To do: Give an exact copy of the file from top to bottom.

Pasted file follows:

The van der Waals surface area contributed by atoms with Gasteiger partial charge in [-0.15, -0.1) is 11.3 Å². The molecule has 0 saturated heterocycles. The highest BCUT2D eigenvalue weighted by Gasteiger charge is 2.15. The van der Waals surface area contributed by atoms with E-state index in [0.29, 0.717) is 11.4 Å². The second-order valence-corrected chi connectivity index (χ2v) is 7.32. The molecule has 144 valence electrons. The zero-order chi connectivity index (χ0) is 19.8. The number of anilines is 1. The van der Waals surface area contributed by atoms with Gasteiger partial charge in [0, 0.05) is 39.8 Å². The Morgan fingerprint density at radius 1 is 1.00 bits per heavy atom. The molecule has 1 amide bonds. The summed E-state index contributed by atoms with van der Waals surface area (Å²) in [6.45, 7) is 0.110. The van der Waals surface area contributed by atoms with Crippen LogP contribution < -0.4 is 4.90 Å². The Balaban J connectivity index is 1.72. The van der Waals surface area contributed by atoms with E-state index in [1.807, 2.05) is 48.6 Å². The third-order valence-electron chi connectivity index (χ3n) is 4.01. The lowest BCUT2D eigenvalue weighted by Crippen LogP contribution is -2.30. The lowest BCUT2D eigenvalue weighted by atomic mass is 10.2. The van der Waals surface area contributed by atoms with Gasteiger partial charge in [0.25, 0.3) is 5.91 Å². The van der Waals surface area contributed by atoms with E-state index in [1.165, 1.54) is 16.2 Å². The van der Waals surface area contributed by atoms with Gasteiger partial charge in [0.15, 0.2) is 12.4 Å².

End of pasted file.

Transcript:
The van der Waals surface area contributed by atoms with Gasteiger partial charge in [-0.15, -0.1) is 11.3 Å². The molecule has 0 saturated heterocycles. The highest BCUT2D eigenvalue weighted by Gasteiger charge is 2.15. The van der Waals surface area contributed by atoms with E-state index in [0.29, 0.717) is 11.4 Å². The second-order valence-corrected chi connectivity index (χ2v) is 7.32. The molecule has 144 valence electrons. The zero-order chi connectivity index (χ0) is 19.8. The number of anilines is 1. The van der Waals surface area contributed by atoms with Gasteiger partial charge in [0, 0.05) is 39.8 Å². The Morgan fingerprint density at radius 1 is 1.00 bits per heavy atom. The molecule has 1 amide bonds. The summed E-state index contributed by atoms with van der Waals surface area (Å²) in [6.45, 7) is 0.110. The van der Waals surface area contributed by atoms with Crippen LogP contribution < -0.4 is 4.90 Å². The Balaban J connectivity index is 1.72. The van der Waals surface area contributed by atoms with E-state index in [1.807, 2.05) is 48.6 Å². The third-order valence-electron chi connectivity index (χ3n) is 4.01. The lowest BCUT2D eigenvalue weighted by Crippen LogP contribution is -2.30. The lowest BCUT2D eigenvalue weighted by atomic mass is 10.2. The van der Waals surface area contributed by atoms with Gasteiger partial charge in [0.25, 0.3) is 5.91 Å². The van der Waals surface area contributed by atoms with E-state index in [1.165, 1.54) is 16.2 Å². The van der Waals surface area contributed by atoms with Gasteiger partial charge in [0.15, 0.2) is 12.4 Å².